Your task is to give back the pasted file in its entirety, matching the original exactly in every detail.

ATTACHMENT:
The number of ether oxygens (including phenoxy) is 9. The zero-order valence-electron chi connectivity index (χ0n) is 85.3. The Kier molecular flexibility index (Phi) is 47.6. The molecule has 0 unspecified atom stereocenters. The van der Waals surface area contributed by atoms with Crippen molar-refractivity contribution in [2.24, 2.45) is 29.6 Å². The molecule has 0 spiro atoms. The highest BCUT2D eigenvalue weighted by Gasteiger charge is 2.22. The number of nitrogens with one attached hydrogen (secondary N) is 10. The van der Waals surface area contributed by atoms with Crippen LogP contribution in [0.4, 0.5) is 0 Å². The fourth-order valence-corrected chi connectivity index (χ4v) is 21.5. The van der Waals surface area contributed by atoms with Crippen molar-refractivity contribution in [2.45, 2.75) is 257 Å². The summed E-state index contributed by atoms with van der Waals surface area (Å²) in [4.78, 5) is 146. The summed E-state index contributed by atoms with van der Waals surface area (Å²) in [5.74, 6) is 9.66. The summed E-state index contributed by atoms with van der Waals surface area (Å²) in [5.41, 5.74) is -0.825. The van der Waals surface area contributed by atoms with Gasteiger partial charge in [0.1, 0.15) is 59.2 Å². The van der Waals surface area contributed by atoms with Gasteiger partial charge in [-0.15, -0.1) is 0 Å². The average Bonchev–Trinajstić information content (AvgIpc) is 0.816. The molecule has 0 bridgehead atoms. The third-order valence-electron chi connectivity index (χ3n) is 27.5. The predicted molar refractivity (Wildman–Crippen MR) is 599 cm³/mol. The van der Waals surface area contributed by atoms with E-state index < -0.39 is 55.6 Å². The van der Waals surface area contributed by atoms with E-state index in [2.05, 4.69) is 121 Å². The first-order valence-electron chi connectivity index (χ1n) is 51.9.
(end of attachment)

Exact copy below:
The number of ether oxygens (including phenoxy) is 9. The zero-order valence-electron chi connectivity index (χ0n) is 85.3. The Kier molecular flexibility index (Phi) is 47.6. The molecule has 0 unspecified atom stereocenters. The van der Waals surface area contributed by atoms with Crippen molar-refractivity contribution in [2.24, 2.45) is 29.6 Å². The molecule has 0 spiro atoms. The highest BCUT2D eigenvalue weighted by Gasteiger charge is 2.22. The number of nitrogens with one attached hydrogen (secondary N) is 10. The van der Waals surface area contributed by atoms with Crippen LogP contribution in [0.4, 0.5) is 0 Å². The fourth-order valence-corrected chi connectivity index (χ4v) is 21.5. The van der Waals surface area contributed by atoms with Crippen molar-refractivity contribution in [2.45, 2.75) is 257 Å². The summed E-state index contributed by atoms with van der Waals surface area (Å²) in [4.78, 5) is 146. The summed E-state index contributed by atoms with van der Waals surface area (Å²) in [5.74, 6) is 9.66. The summed E-state index contributed by atoms with van der Waals surface area (Å²) in [5.41, 5.74) is -0.825. The van der Waals surface area contributed by atoms with Gasteiger partial charge in [0.1, 0.15) is 59.2 Å². The van der Waals surface area contributed by atoms with Gasteiger partial charge in [-0.15, -0.1) is 0 Å². The average Bonchev–Trinajstić information content (AvgIpc) is 0.816. The molecule has 0 bridgehead atoms. The third-order valence-electron chi connectivity index (χ3n) is 27.5. The predicted molar refractivity (Wildman–Crippen MR) is 599 cm³/mol. The van der Waals surface area contributed by atoms with E-state index < -0.39 is 55.6 Å². The van der Waals surface area contributed by atoms with E-state index in [2.05, 4.69) is 121 Å². The first-order valence-electron chi connectivity index (χ1n) is 51.9.